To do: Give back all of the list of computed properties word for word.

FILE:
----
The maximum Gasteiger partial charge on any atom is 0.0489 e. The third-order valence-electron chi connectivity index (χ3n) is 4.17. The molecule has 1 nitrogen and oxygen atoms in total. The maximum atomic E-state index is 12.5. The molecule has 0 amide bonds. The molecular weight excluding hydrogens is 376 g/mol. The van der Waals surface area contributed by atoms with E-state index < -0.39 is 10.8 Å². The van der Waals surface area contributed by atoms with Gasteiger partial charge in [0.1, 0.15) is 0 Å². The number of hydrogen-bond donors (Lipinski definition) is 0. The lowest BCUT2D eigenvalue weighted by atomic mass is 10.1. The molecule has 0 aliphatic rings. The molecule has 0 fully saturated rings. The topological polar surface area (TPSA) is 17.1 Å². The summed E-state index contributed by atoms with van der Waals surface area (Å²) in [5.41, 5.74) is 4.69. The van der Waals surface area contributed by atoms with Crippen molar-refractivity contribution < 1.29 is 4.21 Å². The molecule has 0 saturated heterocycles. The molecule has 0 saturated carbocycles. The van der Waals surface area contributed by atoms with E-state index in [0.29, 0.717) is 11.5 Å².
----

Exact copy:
The maximum Gasteiger partial charge on any atom is 0.0489 e. The third-order valence-electron chi connectivity index (χ3n) is 4.17. The molecule has 1 nitrogen and oxygen atoms in total. The maximum atomic E-state index is 12.5. The molecule has 0 amide bonds. The molecular weight excluding hydrogens is 376 g/mol. The van der Waals surface area contributed by atoms with E-state index < -0.39 is 10.8 Å². The van der Waals surface area contributed by atoms with Gasteiger partial charge in [0.1, 0.15) is 0 Å². The number of hydrogen-bond donors (Lipinski definition) is 0. The lowest BCUT2D eigenvalue weighted by atomic mass is 10.1. The molecule has 0 aliphatic rings. The molecule has 0 fully saturated rings. The topological polar surface area (TPSA) is 17.1 Å². The summed E-state index contributed by atoms with van der Waals surface area (Å²) in [5.41, 5.74) is 4.69. The van der Waals surface area contributed by atoms with Crippen molar-refractivity contribution < 1.29 is 4.21 Å². The molecule has 0 saturated heterocycles. The molecule has 0 saturated carbocycles. The van der Waals surface area contributed by atoms with E-state index in [0.29, 0.717) is 11.5 Å².